“It is thus that you will be repatriated in Israel and thus that you will be settled in this or that Arab country. You can now make your decision.” In its Second Progress Report the Conciliation Commission indicated to the members of the General Assembly that “The refugees must be fully informed of the conditions under which they are to return; in particular of the obligations they might incur as well as of the rights that would be guaranteed to them”. The Commission also indicated in that report its belief that “for purely technical reasons, it will be necessary, in a certain umber of cases, to envisage the return of the Arab refugees as taking place according to general plans for resettlement under the control and supervision of the United Nations.” The only concrete step which was possible to the Commission was taken as early as March 1949, when the Commission established that paragraph 11 of the 1948 resolution, calling for the repatriation of those refugees who wished to return to Israel, implied a corollary principle — i.e. that those refugees not wishing to return were to be resettled elsewhere. In this connection the Commission stated in its Second Progress Report that it would “be wise to take account of the possibility that not all the refugees will decide to return to their homes. Heretofore, it will be necessary to obtain an agreement, in principle, by the Arab States to the resettlement of those refugees who do not desire to return to their homes.” The Commission has since secured the consent of certain Arab Governments to accept the resettlement in their on territory of refugees of the second category.

6. The above described agreement in principle, however, has not in fact resulted in the subdivision of the refugee question, for the Arab States have maintained the position that they would undertake resettlement in their own territory only of that residue of refugees that would be left over after repatriation to Israel had been completed. Israel, on the other hand, has up to now made repatriation conditional upon the establishment of peace. Therefore, as far as the refugees themselves are concerned, there has been no demonstration of repatriation, resettlement or compensation in practice which would enable them to make a choice in accordance with their own best interests.


7. The immediate general task of the Conciliation Commission must be viewed in the light of two factors: (a) the overall situation outlined in the foregoing paragraphs; (b) the recent understanding with the Relief and Works Agency that the Conciliation Commission, for the time being, will concentrate its endeavours in the sphere of refugees on repatriation and compensation without, however, losing sight of the fact that the General Assembly has charged the Commission with facilitating the resettlement as well as the repatriation of refugees and the payment of compensation. The arrangements necessary to cope with these two problems of repatriation and compensation will constitute the sphere of activity of the Commission’s Refugee Office. It will, however, be for the Commission to formulate and direct the policy along which the Office is to proceed.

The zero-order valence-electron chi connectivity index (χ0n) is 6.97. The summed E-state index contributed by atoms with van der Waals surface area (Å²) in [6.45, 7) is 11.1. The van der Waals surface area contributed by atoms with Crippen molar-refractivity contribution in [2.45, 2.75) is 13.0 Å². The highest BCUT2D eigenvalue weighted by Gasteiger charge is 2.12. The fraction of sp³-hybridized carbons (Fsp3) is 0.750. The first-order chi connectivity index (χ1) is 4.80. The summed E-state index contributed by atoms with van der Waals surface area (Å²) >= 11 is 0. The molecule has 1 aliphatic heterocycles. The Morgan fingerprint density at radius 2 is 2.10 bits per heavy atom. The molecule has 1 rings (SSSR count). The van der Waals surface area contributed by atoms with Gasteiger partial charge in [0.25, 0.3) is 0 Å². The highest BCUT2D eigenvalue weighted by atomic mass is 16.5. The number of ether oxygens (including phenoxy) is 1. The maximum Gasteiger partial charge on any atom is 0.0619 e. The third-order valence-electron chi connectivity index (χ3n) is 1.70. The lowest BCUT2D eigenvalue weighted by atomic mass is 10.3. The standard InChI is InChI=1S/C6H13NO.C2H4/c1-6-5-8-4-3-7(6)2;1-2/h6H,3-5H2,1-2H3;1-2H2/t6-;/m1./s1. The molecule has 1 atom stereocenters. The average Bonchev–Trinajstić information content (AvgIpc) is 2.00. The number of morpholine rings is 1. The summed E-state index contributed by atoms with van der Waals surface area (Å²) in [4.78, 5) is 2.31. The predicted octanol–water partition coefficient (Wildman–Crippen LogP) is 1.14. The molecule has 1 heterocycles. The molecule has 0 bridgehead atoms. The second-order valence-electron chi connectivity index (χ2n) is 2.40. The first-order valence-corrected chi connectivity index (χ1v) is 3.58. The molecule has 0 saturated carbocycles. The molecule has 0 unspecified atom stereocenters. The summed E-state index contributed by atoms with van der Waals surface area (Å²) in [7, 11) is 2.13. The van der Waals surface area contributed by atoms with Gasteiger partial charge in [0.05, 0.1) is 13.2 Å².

8. In the past, the Commission has negotiated with the Israel Government as to the number of refugees who would be allowed to return to their homes. To continue this approach under the circumstances existing now would be inadvisable for three reasons:

(a) In view of the pressure of Jewish immigration on Israel and in view of the economic problems faced by the new state, any conceivable offer now can be expected to be so low that it might be considered by the refugees as insulting and by the Arab Governments as totally unacceptable.
(b) Any specific figure named would be in contradiction to the letter and the spirit of the General Assembly resolution of 11 December 1948, which clearly postulates the right of return, at the earliest practicable date, of all refugees wishing to return and to live in peace with their neighbours”.
(c) Even if agreement on the repatriation of a definite number of refugees could be reached, the Commission would be faced with a most serious problem in any attempt to implement such an agreement. Who is going to select the, say, 20,000, 50,000 or 100,000 persons out of the total number of refugees who may then return? Neither the Conciliation Commission nor the Relief and Works Agency nor the present Arab host governments have authority under the General Assembly resolution to make — let alone enforce — such a selection. Indeed the resolution quoted above allows for only three limitations: (i) that refugees not wishing to return shall not return; (ii) that refugees not likely to live in peace with their neighbours shall not return; (iii) that refugees shall not return earlier than t a “practicable date”.